Thursday, 17 October 2013

Reversible Bag tutorial

Remember the bag I made last year from the lovely Geocentrics fabric range? Well Annie from The Village Haberdashery got back in touch recently, to tell me that a few new lines have been added to the collection and would I like to test them out? Of course I would! It just so happens that I've been planning to put together a tutorial on reversible bags as I've had a few requests from readers, so this was perfect timing. My tutorial will be for a large shopping bag with a wider base at the bottom. If you'd prefer a simpler tote bag or book bag, then I'll also show you how you achieve this with just a few tweaks of the same tutorial.  


I chose Interlock in Sprout to make my shopping bag, teamed with a plain navy lining and Diamonds in Sky with a red lining for my tote bag.



Shopping bag 

Tote bag

One thing to note - if your lining fabric is darker in colour than your outer fabric (as mine are), then I'd recommend interfacing the outer fabric to prevent the darker fabric showing through. It will also give your bags a little more structure.

Fancy making a reversible bag? OK, let's do it!

You will need
For each bag:
½ metre Geocentrics light canvas fabric (or similar) for outer bag
½ metre medium weight interfacing if your outer fabric is light coloured
½ metre lining fabric (quilting weight fabric is ideal)

For the reversible shopping bag
Cut out the following:
2 x rectangles of outer fabric, each measuring 20 inches wide x 16 inches long 
2 x rectangles of lining fabric to the same dimensions
2 x rectangles of medium weight fusible interfacing to the same dimensions
2 x handle pieces each measuring 20 inches wide x 4 ½ inches wide


For the large shopping bag only: if you're using a directional print, make sure the print runs crossways in a landscape format.

1. Apply fusible interfacing to the wrong side of the outer bag pieces (not shown).

2. Fold one of your handle pieces in half lengthways, wrong sides together and press. 


Open out, fold in both outer edges to the centre and press.




Fold in half again and press.


3. Now top stitch along both long edges. Repeat for the other handle piece.


4. We're now going to pin the handles to the lining pieces. Place a lining fabric piece right side up and mark along the top edge, 6 ½ inches in from each side.

5. Pin one end of a handle piece to the right of the first mark - the raw edges of the handle should line up with the raw edge of the fabric.  Then pin the other end of the handle piece to the left of the second mark as shown. Make sure the handle doesn't twist as you pin it.

6. Take one of your outer fabric pieces and place it on top of the lining fabric, right sides together. Pin along the top, checking that the handles are fully enclosed within the two pieces of fabric.



Repeat for the other bag side and handle pieces.

7. Take one of the pinned sections and sew right across the top edge, using a ½ inch seam allowance and back stitching over the two handle tops for extra strength.

8. Take the remaining pinned section and sew in exactly the same way, but this time leave a 4 or 5 inch gap between the two handles. This is where we will turn the bag inside out later on. Don't forget to remove all pins holding the handles in place after you've sewn the top edge.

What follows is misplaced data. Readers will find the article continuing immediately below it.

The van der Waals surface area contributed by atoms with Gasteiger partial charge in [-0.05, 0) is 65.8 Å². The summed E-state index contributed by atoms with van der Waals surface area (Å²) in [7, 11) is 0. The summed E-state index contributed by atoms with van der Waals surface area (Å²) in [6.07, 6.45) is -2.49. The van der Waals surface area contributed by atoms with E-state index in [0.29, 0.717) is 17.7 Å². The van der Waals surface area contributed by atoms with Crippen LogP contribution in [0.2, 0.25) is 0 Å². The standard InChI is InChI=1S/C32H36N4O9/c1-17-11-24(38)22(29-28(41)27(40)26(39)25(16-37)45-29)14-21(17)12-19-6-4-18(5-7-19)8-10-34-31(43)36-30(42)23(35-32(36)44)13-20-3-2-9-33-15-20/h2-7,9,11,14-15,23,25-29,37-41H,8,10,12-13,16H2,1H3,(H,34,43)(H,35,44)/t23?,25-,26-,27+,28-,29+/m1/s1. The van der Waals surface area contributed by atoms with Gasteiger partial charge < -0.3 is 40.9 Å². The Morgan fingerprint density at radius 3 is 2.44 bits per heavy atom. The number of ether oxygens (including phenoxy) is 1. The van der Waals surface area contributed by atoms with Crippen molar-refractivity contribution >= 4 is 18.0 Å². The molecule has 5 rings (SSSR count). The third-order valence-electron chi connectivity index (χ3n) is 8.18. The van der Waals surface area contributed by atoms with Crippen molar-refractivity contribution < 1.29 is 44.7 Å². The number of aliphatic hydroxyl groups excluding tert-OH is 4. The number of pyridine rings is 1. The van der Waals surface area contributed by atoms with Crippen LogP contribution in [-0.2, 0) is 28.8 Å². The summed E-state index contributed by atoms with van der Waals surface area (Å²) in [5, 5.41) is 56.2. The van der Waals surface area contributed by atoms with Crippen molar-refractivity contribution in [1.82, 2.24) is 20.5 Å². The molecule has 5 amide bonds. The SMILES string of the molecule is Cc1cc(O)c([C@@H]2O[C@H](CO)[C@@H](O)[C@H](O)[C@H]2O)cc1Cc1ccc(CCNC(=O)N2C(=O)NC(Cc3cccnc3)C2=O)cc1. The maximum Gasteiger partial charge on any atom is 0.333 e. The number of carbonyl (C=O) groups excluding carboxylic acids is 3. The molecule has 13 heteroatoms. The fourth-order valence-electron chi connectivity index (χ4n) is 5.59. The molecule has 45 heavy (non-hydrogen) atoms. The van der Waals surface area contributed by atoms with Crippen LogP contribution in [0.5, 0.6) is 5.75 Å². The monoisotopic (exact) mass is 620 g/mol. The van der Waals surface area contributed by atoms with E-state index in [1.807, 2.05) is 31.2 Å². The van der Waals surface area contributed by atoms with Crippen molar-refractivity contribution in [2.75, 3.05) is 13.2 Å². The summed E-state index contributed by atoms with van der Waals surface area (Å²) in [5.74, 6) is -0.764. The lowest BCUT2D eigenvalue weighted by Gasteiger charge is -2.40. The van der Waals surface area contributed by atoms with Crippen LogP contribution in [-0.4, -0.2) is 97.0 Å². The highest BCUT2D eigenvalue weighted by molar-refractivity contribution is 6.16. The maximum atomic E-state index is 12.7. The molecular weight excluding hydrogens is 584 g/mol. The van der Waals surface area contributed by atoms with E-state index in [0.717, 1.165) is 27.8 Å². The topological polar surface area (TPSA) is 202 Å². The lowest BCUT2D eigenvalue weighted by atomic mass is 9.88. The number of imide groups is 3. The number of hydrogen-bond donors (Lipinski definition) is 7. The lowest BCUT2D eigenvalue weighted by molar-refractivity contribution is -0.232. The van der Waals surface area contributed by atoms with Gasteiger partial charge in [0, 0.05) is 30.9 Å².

The two sides with top edge sewn. The piece on top has a turning gap.

9. Press open the seams on both pieces.

View from right side with seams pressed open


Turning gap

If you want to add a label, now's your chance! Make sure you position it a couple of inches from the top of the lining piece so it doesn't get in the way of the top stitching later.



10. Open both bag side pieces out so that the two outer fabrics are on one side and the two lining fabrics are on the other. Place the pieces on top of each other, right sides together and pin all the way round.


Make sure the two seams are right on top of each other.


11. Sew all the way around the giant rectangle.

Now for the gussets! This is a slightly tricky bit so I'll try to explain it as carefully as I can. You'll be making four gussets in total, one for each corner of the outer bag and lining. 

12. Take one of the corners, pull each side of the bottom seam tightly outwards as far as it will go until it flattens into a triangle. Make sure there isn't any excess fabric. The bottom seam should run right through the centre of this triangle and the side seam should run directly underneath.

The seam you can see here is the bottom seam

Feel to make sure the two seams lie on top of each other. Pin into place.



13. Measure 2.75 inches down from the top of the triangle and draw a straight line across.


14. Sew across this line several times for strength.





15. Trim the corner off, leaving a small allowance. Repeat for the remaining three corners.

16. Turn the bag the right way round through the hole you left between the handles.


This is what it will look like when it's first turned out


17. Press well and ensure all the edges are poked out as far as possible.

18. Push the lining into position inside the outer bag.


19. Press into place, ensuring that the lining is pressed just a smidgen below the outer fabric. A good way of pressing the squared off gusset edges is to position the bag on the edge of the ironing board.